The Times: Second Shell reserves shock sparks industry-wide inquiry
By Carl Mortished, International Business Editor, and James Doran
March 19, 2004
SECURITIES regulators in the US have launched an investigation into reserve reporting by major oil companies after Royal Dutch/Shell surprised the stock market yesterday with a 470-million barrel writedown of its proven oil and gas reserves, the second cut in two months.
A senior source at the US Securities and Exchange Commission (SEC), the regulator,said: “We are definitely looking into the whole oil and gas sector now.”
The Times has learnt that the SEC has specifically begun a preliminary inquiry into oil and gas reserve reporting at Norsk Hydro, the operator of Ormen Lange, a huge Norwegian gasfield, which was at the heart of yesterday’s reserves downgrade at Shell. Other Ormen Lange investors include BP, ExxonMobil, Statoil and the Norwegian state.
There is no suggestion, however, that Norsk Hydro has committed any wrongdoing or that its reserves estimates are incorrectly recorded.
The SEC source said the watchdog would investigate Norsk Hydro because of its close association with Shell and because the company has a listing on the New York Stock Exchange. “That would be justification enough for us to begin an investigation into them),” the source said.
Internal investigations by Shell into the Norwegian gasfield led it to cancel the proposed booking of 256 million Ormen Lange barrels and instead include just 90 million barrels for its 2003 filing.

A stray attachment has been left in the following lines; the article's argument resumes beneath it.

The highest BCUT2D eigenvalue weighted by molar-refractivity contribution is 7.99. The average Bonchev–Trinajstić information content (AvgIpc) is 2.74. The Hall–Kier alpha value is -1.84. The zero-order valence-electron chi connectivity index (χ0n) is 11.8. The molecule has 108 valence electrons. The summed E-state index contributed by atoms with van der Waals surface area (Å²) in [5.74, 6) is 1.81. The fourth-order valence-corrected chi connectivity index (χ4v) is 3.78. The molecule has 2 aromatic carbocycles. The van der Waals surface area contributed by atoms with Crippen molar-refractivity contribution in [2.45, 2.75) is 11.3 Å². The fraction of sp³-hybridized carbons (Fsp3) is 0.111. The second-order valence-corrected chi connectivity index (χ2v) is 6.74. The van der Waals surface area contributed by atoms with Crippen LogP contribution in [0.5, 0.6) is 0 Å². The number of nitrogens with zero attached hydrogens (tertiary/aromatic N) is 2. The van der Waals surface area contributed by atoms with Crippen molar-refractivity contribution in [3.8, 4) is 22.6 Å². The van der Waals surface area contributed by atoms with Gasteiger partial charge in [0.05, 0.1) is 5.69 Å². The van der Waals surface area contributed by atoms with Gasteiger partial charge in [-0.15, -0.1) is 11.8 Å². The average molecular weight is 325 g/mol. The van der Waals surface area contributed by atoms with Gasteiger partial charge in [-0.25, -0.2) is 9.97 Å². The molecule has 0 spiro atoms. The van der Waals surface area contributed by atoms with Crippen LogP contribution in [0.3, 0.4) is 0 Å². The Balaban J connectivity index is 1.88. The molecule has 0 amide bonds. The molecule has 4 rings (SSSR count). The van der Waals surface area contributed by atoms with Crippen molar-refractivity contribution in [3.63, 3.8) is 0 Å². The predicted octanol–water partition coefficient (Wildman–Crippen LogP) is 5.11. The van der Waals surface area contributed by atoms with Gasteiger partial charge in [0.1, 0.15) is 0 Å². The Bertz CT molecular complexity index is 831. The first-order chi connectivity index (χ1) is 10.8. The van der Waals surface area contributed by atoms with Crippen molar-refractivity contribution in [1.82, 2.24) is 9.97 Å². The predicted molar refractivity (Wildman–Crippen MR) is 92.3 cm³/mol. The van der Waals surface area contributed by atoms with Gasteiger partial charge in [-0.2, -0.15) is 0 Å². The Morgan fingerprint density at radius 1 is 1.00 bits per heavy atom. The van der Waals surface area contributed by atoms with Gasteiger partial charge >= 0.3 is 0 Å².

Anxiety over the status of Ormen Lange caused Shell to review 40 per cent of its reserve base, which led to a 250- million-barrel reduction in reserves booked for 2002 and a 220-million-barrel cut for 2003.
Shell’s decision to book only a fifth of its entitlement to reserves at Ormen Lange puts the spotlight on BP and Norsk Hydro, both of which are required to file reserve statements to the SEC. Norsk, which owns 18 per cent of the gasfield, said it had booked 336 million barrels, some 80 per cent of its entitlement to gas recoverable from the field.
BP declined to comment yesterday, but its 2003 annual report reveals that it added some 210 million barrels to gas reserves last year, most of which is believed to be Ormen Lange. That would represent some 80 per cent of its entitlement to gas in the field.
However, Statoil, the privatised Norwegian state oil company, said it had booked just 20 per cent of its Ormen Lange interest, taking a similar approach to Shell. ExxonMobil said it had booked gas from Ormen Lange but would not disclose how much.
Shell Transport shares lost 11p to 361p following the revelations. At a tense media and investor conference yesterday, Jeroen van der Veer, who is just weeks into the job as chairman of Shell’s management committee, denied that he had long known of the misreporting of Shell’s oil and gas reserves, an allegation that has surfaced in American newspapers. The second reserves cut has forced Shell to delay publication of its annual report, which was due today, until late May. The annual meeting has been pushed back by two months to June 28.
Shell said it would pay a second interim dividend on May 6 to its shareholders instead of the final dividend.